Wanderlust: Bohm • Kummer • Doppler • Buchner • Heinemeyer • Popp • Terschak • Tillmetz
Music for Flute and Piano
Marko Zupan / Minka Popovic
Rudolf Tillmetz (1847-1915): Es will Abend werden, Op. 41 [06:05]
Kaspar Kummer (1795-1870): Le Carnaval de Venise, Op.157 [04:21]
Albert Franz Doppler (1821-1883): Airs Valaques, Op.10 [12:39]
Ferdinand Büchner (1823-1906): Espagnole, Op.62 [02:20]
Ernst Wilhelm Heinemeyer (1827-1869): Souvenir de la Russie, Op.3 [06:57]
Wilhelm Popp (1828-1903): La reine des Alpes, Op.250, nr.3 [06:11]
Wilhelm Popp (1828-1903): Serbisches Märchen, Op.469, nr.4 [04:00]
Adolf Terschak (1832-1901): "Columbus" Rapsodie Americaine, Op.132 [09:58]
Rudolf Tillmetz (1847-1915): Ungarische Phantasie, Op.25 [09:30]
Theobald Böhm (1794-1881): Gute Nacht (from Schubert´s Winterreise) [05:37]
“Wanderlust”, a strong impulse or longing to travel, was the much loved term of the German Romantic Époque. The painter Caspar David Friedrich, poets and writers such as Heinrich Heine, Wilhelm Müller and Joseph Victor von Scheffel, composers Franz Schubert, Johannes Brahms, Gustav Mahler and countless other artists tried to express their innermost feeling of Wanderlust through different aspects of their art. The flutists of the period joined them in this endeavour.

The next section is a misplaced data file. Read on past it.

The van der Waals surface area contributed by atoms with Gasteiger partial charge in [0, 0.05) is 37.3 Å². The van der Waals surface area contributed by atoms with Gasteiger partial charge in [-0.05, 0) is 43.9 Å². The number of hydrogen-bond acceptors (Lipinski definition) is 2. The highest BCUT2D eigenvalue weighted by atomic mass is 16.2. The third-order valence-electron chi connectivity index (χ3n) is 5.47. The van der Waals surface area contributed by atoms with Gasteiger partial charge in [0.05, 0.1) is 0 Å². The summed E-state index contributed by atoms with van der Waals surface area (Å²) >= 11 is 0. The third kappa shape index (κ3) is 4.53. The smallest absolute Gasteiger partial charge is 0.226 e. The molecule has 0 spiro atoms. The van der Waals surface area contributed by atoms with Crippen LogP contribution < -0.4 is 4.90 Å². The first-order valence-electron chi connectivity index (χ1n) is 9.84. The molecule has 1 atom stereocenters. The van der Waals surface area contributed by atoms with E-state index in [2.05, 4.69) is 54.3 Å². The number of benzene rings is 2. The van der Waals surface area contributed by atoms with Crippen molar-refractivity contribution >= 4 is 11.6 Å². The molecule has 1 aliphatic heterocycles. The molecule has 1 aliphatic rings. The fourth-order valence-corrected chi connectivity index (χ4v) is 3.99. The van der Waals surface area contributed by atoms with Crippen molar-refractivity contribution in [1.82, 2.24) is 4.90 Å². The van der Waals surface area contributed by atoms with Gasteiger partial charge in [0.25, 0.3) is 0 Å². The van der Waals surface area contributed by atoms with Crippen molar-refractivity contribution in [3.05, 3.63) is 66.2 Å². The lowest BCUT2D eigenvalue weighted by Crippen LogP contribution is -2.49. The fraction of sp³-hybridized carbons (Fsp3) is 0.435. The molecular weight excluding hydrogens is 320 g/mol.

After the flutistically rich Baroque and Classical period, the romantic XIX. Century left a gap in the flute repertoire. With rare exceptions (Schubert, Reinecke, Widor et al.), the major composers did not focus their genius on writing for one of todays most popular instruments. Eventually the XX. century and Impressionism brought a revival. The flute grew popular as a solo instrument, a trend which continues strongly in the XXI. century. This lack of romantic repertoire was probably the reason that flutists of the period were forced to take matters into their own hands - and start composing. Most of them were thoroughly trained in the art of music, inspired by virtuosos such as Paganini, Chopin and Liszt, and they started to create a specific style of salon music. In fact the style was so specific, it became a cliché for the flutist of the time to be represented as playing fast acrobatic passages and sentimental melodies. That may have been the case at the time, nonetheless this instrumentally progressive composing enriched and developed the technical aspects of flute playing. It prompted inventors like Theobald Boehm to invent new systems of mechanics for the flute so that it challenged the established virtuoso instruments such as violin and piano. Without these pioneers of flute virtuosity, there would probably have been no renaissance of the instrument later on. At the same time this is "feel good" music which is easy to listen to and this CD is a homage to all the colleagues who tried to make their art and their living with it.